Reflections on How Children Succeed: Behavior Goals for an Organization

As we at The Third Teacher+  structure our designs to be as human-centered as possible, we identify the student behaviors that our design should enable, if done correctly. Paul Tough illuminates research that can help schools design their human-centered organization. Character Strengths and Virtues: A Handbook and Classification by psychologists Martin Seligman and Christopher Peterson classifies and measures widely valued positive traits. This resource can serve as a glossary and menu of options for schools to choose their behavior goals. KIPP uses seven of them: grit, self control, zest, social Intelligence, gratitude, optimism, and curiosity.

While the authors frame their traits as universal and objective - intellectual rather than moral - I would argue that each community is different. There’s a great community-building opportunity in defining a school’s specific, personal set of goals. An ethnographic fieldwork process can gather the perspectives of students, parents, teachers and administrators to identify the community’s shared values and facilitate consensus-building conversations.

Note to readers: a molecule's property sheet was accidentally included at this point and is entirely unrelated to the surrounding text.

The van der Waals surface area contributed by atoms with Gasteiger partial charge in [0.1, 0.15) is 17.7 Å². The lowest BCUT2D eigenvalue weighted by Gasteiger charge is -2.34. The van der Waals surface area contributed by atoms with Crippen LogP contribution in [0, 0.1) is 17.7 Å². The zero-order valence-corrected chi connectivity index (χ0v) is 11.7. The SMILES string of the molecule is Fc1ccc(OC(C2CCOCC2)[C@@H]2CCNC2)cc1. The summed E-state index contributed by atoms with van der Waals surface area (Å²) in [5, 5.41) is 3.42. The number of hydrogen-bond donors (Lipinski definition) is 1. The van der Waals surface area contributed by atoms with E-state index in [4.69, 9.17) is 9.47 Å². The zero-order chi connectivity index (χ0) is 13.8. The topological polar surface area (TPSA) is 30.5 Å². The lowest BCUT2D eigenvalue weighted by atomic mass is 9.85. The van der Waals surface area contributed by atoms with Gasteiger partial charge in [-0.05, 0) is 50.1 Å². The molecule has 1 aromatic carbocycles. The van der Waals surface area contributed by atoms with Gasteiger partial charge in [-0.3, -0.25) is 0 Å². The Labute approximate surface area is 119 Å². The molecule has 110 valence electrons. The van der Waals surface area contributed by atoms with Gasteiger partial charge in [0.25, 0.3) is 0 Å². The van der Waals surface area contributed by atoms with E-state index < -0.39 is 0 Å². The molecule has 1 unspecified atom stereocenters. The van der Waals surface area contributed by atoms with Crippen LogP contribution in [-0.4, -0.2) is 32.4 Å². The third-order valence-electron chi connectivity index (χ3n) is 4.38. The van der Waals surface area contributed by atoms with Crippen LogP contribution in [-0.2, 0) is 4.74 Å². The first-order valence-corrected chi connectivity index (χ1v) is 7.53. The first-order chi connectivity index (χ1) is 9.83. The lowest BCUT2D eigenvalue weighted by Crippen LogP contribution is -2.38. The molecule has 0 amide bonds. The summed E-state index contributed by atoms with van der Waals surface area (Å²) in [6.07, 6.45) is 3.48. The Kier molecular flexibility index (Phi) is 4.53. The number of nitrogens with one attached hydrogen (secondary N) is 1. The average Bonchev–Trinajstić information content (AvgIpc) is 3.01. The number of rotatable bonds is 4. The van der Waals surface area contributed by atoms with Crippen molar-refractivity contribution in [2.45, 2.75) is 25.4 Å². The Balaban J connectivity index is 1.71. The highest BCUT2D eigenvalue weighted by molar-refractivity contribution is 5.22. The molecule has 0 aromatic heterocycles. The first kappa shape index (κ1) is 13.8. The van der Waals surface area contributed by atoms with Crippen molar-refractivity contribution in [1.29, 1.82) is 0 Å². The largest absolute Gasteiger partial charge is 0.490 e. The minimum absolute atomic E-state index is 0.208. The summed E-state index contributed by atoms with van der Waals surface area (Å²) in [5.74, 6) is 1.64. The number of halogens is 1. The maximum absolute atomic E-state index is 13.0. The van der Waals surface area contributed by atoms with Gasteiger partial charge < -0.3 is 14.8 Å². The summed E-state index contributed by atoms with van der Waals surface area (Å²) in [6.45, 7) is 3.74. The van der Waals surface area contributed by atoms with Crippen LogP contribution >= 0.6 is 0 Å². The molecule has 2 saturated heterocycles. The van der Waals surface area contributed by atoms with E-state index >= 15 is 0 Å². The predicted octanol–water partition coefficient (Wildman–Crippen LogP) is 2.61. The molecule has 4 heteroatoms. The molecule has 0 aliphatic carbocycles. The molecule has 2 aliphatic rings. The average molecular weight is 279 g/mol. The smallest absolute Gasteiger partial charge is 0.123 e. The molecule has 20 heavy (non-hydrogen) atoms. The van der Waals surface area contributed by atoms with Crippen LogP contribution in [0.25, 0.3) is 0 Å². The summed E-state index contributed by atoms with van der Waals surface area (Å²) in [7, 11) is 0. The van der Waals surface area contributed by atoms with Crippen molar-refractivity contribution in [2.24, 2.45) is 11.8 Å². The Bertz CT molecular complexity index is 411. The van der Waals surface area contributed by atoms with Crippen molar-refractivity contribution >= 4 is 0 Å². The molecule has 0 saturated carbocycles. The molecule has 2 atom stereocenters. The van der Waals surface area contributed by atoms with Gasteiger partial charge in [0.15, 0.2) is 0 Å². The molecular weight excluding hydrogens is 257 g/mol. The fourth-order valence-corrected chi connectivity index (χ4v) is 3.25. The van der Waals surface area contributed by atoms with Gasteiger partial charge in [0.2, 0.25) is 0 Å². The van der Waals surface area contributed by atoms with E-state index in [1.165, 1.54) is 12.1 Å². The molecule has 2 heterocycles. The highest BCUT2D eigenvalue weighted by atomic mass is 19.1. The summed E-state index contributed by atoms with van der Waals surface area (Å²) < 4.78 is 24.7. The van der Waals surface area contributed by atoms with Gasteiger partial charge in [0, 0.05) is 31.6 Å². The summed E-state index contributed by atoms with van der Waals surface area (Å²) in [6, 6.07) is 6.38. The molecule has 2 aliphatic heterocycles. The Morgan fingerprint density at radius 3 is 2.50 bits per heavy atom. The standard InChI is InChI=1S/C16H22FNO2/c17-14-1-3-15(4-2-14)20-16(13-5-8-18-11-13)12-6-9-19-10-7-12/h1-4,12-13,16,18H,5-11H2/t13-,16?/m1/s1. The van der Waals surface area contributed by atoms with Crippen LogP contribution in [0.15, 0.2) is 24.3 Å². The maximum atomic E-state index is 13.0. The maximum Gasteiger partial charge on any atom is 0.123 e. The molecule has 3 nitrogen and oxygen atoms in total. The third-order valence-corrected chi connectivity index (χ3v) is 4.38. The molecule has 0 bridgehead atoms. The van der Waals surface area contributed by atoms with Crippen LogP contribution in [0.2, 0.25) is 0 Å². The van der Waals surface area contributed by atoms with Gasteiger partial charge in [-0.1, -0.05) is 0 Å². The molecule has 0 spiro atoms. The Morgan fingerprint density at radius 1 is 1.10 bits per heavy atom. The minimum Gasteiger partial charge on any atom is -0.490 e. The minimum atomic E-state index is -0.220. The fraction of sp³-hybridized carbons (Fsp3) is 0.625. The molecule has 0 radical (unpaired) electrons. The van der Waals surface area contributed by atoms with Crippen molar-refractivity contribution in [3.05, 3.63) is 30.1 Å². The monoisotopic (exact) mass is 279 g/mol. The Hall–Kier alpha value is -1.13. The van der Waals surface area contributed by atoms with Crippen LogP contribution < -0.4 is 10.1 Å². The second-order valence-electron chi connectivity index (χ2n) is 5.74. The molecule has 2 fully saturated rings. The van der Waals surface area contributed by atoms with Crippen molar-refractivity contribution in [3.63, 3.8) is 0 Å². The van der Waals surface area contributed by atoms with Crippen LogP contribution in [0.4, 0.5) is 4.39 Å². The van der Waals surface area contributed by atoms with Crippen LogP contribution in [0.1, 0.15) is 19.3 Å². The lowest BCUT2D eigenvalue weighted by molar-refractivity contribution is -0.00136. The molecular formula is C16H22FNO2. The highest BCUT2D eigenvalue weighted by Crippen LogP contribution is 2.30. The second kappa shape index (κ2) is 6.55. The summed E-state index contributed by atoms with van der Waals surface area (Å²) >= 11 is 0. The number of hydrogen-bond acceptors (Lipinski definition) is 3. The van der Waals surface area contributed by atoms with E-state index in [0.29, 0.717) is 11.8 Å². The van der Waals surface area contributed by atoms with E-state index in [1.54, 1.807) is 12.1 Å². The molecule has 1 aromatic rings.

Imagine a strategic planning session that explores: Who are our students and who do we want them to become? What psychological, emotional, academic and spatial pathways must we construct to get them there? How do we align and deploy our organization to accomplish these goals?

And imagine an evaluation session that asks: Are our students practicing the behaviors and traits we laid out? Are they practicing them more frequently than last year?

It’s exciting to think of how research can empower a behavior-based organizational strategy and value-based definition of success.